If you need help with native plants garden planning, Sonoma Ecology Center offers landscape design as a fee-for-service program. Our firewise designs apply habitat and water conservation principles, using native plants, customized to your property, to reach sustainability goals. Contact Design and Implementation Project Manager Jon Nord Kanagy at jonk@sonomaecologycenter.org for more information.

By Jon Nord Kanagy

A great transition is afoot in our gardens as frosts prompt many species to drop their leaves, and moisture from the recent rains cause other plants to grow and allow seeds to germinate. It continues to be a great time to install new plants, and it’s the perfect time for some important garden maintenance.

Many weed species in our Northern California gardens are happy to grow through our relatively mild winters, and eagerly germinate with the first rains of fall. Controlling this flush of weeds now and throughout the winter will make for light work in spring and summer. If weeds are allowed to grow until spring, they’ll likely set seeds before they’re killed, allowing the soil “seed bank” to be replenished for lots of weeds again next year. Break that cycle by controlling weeds now while they’re young and relatively easy to remove.

The younger the weed, the easier it is to uproot. Weed control in the fall and winter will reduce springtime weeding tasks tremendously.

Weeds can be removed with all sorts of tools: from hoes, shovels, to hand-held weeders. Take care that weeds that have been uprooted aren’t able to reroot during periods of cool, damp weather. When a larger swath of the landscape is weedy, consider mulching to smother them. Sheet mulching is a technique that employs sheets of cardboard to cover weeds, which is then topped by a few inches of wood chips. This method also works well for killing a lawn as part of a transition to a more climate appropriate landscape. We don’t recommend using weed fabrics or sheets of plastic, as this results in poor soil health and can be a real headache after a year or two as the fabric becomes perforated and exposed at the surface. Mulches of wood chips can be used in most of the landscape but are not recommended within five feet of homes and other structures due to fire risks. Wood mulches are excellent around planting areas more than five feet from the home, but the planting areas should be interrupted by gravel pathways or other non-flammable materials. Wood mulches should also be avoided against wood fences and the trunks of trees. 

Sheet mulching, used here to kill a lawn, is a great way to smother weeds.

Mulches of wood chips, besides smothering weeds, will slowly decompose to feed soil organisms, contributing to an active, spongy soil that absorbs moisture and is perfect for growing healthy plants. In most natural ecosystems, the soil is always covered with organic matter as plants in the wild create their own mulch with the leaves they drop. Not only does leaf litter protect soil from erosion and feed soil microorganisms, it also allows for nutrient recycling and provides habitat for bugs and small vertebrates. In our home landscapes we should try to keep fall leaves out of the landfill and contributing to our gardens by allowing leaf litter to accumulate in the winter and spring months. To reduce fire risks, any leaves that remain by summertime should be minimized within 30 feet of the house, and organic debris should always be cleaned away from the foundation of the house. Excess leaves can be composted with kitchen scraps and other garden debris to make a fine organic fertilizer.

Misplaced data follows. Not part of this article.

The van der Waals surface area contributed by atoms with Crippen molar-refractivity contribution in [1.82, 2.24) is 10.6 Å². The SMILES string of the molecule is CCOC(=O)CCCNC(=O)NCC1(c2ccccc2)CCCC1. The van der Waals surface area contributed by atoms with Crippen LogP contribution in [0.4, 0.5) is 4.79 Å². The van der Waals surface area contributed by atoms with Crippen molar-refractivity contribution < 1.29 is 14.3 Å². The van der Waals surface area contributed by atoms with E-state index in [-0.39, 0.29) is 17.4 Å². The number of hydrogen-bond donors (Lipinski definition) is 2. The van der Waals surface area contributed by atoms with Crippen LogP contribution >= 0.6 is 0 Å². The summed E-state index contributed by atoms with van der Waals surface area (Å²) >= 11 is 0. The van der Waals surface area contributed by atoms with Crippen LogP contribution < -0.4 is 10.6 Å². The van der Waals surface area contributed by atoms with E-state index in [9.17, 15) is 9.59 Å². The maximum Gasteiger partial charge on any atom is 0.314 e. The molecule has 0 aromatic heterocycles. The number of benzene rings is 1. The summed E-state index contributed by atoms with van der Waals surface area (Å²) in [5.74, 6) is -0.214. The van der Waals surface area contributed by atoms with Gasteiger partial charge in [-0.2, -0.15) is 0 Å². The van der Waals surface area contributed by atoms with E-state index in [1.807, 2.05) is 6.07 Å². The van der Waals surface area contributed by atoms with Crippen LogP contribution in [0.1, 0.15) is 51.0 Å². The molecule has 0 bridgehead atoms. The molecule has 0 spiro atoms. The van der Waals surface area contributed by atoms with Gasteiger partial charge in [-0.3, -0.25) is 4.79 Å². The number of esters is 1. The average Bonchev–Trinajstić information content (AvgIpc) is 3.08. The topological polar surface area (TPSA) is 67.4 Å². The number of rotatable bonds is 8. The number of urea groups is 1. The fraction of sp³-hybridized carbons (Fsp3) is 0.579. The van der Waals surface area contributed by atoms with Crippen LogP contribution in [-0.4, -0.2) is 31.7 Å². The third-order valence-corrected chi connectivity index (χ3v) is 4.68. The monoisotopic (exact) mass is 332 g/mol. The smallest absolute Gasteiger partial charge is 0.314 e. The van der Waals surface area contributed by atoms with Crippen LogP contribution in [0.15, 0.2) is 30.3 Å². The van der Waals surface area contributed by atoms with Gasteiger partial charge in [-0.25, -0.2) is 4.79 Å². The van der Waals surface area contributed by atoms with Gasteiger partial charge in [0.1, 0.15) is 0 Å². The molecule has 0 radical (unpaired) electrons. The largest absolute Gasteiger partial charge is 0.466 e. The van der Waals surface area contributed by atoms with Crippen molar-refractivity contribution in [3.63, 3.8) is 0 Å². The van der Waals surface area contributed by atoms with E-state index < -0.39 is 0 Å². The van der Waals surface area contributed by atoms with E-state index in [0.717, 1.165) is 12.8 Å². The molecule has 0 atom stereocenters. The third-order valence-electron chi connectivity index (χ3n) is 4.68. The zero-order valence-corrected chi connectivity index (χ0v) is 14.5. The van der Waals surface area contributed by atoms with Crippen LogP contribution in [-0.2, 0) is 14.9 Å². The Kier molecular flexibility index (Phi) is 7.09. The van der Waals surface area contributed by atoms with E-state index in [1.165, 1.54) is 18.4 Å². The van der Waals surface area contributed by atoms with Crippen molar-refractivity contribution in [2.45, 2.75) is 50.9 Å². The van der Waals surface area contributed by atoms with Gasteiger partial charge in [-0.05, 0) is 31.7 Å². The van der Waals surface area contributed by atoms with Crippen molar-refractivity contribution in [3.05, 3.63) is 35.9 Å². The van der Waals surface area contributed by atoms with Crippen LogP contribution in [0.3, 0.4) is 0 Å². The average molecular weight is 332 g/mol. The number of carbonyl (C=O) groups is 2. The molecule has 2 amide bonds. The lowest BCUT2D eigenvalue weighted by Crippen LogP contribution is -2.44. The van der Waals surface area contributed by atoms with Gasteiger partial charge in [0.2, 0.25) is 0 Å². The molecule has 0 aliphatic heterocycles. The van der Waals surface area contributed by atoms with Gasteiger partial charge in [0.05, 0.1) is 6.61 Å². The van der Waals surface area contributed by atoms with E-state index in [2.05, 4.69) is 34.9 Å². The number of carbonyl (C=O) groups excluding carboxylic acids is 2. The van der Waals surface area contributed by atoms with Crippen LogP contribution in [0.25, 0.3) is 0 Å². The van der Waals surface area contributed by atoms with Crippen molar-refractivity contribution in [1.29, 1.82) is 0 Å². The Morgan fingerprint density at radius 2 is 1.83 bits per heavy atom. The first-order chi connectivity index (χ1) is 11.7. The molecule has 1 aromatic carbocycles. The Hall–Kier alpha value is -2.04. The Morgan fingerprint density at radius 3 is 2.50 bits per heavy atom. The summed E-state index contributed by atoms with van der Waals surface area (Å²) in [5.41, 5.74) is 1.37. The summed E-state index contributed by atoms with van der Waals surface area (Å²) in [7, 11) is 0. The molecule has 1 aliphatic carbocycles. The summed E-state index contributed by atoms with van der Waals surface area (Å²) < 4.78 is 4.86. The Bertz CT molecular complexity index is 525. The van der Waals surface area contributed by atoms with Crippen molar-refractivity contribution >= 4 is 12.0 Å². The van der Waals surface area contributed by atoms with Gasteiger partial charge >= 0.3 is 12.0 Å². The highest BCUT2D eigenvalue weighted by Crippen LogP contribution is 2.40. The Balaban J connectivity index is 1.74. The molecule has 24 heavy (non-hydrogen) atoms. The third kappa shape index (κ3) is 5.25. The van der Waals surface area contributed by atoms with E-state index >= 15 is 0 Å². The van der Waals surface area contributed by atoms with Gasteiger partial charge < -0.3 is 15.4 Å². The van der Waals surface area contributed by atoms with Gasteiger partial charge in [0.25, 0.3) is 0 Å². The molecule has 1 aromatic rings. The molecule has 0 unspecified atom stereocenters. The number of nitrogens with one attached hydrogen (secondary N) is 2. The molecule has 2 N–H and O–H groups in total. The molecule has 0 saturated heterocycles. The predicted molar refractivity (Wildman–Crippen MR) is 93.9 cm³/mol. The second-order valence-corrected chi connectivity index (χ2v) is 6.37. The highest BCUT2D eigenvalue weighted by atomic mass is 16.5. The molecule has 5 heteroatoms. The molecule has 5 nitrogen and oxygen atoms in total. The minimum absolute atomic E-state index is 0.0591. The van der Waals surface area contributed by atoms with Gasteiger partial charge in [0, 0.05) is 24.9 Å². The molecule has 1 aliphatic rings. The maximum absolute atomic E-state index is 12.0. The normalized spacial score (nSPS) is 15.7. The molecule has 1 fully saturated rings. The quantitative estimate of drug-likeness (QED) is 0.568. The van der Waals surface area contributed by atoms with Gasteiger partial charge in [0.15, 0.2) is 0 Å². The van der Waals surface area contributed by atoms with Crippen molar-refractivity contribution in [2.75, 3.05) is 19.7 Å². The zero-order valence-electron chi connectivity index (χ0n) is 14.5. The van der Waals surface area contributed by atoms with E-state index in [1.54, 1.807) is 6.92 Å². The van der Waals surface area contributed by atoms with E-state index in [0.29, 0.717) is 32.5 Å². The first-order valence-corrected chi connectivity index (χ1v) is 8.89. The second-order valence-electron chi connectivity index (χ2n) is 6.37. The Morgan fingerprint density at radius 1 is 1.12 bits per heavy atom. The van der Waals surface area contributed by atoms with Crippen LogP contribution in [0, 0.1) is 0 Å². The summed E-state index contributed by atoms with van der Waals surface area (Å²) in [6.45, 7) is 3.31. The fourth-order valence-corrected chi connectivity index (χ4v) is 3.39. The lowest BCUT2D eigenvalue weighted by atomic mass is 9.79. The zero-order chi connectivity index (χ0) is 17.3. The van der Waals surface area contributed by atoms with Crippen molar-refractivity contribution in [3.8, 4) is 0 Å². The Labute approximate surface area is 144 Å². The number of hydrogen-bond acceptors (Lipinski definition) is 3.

Leaf litter will help this young madrone tree to become established in the garden.

Fall and winter have long been considered the best time for pruning many trees and shrubs. While that’s generally true, I have been experimenting in recent years with doing most of my fruit tree pruning in the summer months. This has several benefits. I’ve suffered the loss of many stone fruit trees, particularly peaches, to bacterial canker diseases that are easy to infect pruning cuts during wet weather. Summer pruning not only prevents this disease, it also makes controlling tree size much easier as less energy is returned to the root system in the fall when there is less of a canopy during the growing season. The recommendation I follow is to cut the new growth of fruit trees back by one half around Memorial Day, then again around Labor Day. This practice works well for peach, apricot, plum, cherry, apple, and pear, at least.

There are many plants in my California native landscape that benefit from winter pruning. Any spent flowers that remain from summer can be deadheaded, and perennials such as our native milkweeds that die down to the ground each fall can be cut back to the soil level. I also prune back California fuchsia to the ground once flowering has stopped late in the fall. This annual clean up removes woody shoots and plant debris, promoting vigorous spring growth and a huge late summer display of flowers for the hummingbirds. Sub-shrubs (perennials that develop a woody base) such as coyote mint, California buckwheat, and many sages also benefit from a heavy pruning every year or two in the winter to rejuvenate the plant and reduce woodiness. Native perennial grasses that are cool season growers such as purple needlegrass and California fescue can be cut down just after the first fall rains, as they’ll soon begin their season of active growth. Other grasses like deergrass and blue grama grass won’t begin new growth until spring, so pruning can be delayed until late winter.

Manzanitas will soon be in bloom and are best pruned in the summer months if needed.

A couple of very popular native shrubs, the manzanitas and California lilacs (Ceanothus), are best pruned only minimally, and during the dry summer months. Serious disease is more likely spread when these species are pruned in the winter.